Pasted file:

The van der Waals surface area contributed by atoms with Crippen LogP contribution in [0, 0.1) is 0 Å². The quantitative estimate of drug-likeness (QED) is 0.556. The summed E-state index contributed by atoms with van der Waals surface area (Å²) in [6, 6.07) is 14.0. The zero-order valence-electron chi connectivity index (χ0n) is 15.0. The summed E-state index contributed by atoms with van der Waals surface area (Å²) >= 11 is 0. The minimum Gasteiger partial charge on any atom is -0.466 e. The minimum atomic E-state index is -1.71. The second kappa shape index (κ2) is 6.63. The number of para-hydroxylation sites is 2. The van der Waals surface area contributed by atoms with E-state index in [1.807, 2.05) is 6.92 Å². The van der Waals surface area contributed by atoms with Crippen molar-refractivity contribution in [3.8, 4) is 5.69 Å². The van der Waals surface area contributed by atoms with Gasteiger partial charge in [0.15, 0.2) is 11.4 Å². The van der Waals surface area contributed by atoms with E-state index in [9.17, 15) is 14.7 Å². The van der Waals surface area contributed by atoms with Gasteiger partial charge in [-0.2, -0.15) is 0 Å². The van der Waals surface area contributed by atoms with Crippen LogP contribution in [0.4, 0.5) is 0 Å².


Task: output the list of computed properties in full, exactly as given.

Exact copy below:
The van der Waals surface area contributed by atoms with Crippen LogP contribution in [0, 0.1) is 0 Å². The quantitative estimate of drug-likeness (QED) is 0.556. The summed E-state index contributed by atoms with van der Waals surface area (Å²) in [6, 6.07) is 14.0. The zero-order valence-electron chi connectivity index (χ0n) is 15.0. The summed E-state index contributed by atoms with van der Waals surface area (Å²) >= 11 is 0. The minimum Gasteiger partial charge on any atom is -0.466 e. The minimum atomic E-state index is -1.71. The second kappa shape index (κ2) is 6.63. The number of para-hydroxylation sites is 2. The van der Waals surface area contributed by atoms with E-state index in [1.807, 2.05) is 6.92 Å². The van der Waals surface area contributed by atoms with Crippen molar-refractivity contribution in [3.8, 4) is 5.69 Å². The van der Waals surface area contributed by atoms with Gasteiger partial charge in [0.15, 0.2) is 11.4 Å². The van der Waals surface area contributed by atoms with E-state index in [9.17, 15) is 14.7 Å². The van der Waals surface area contributed by atoms with Gasteiger partial charge in [-0.2, -0.15) is 0 Å². The van der Waals surface area contributed by atoms with Crippen LogP contribution in [0.4, 0.5) is 0 Å².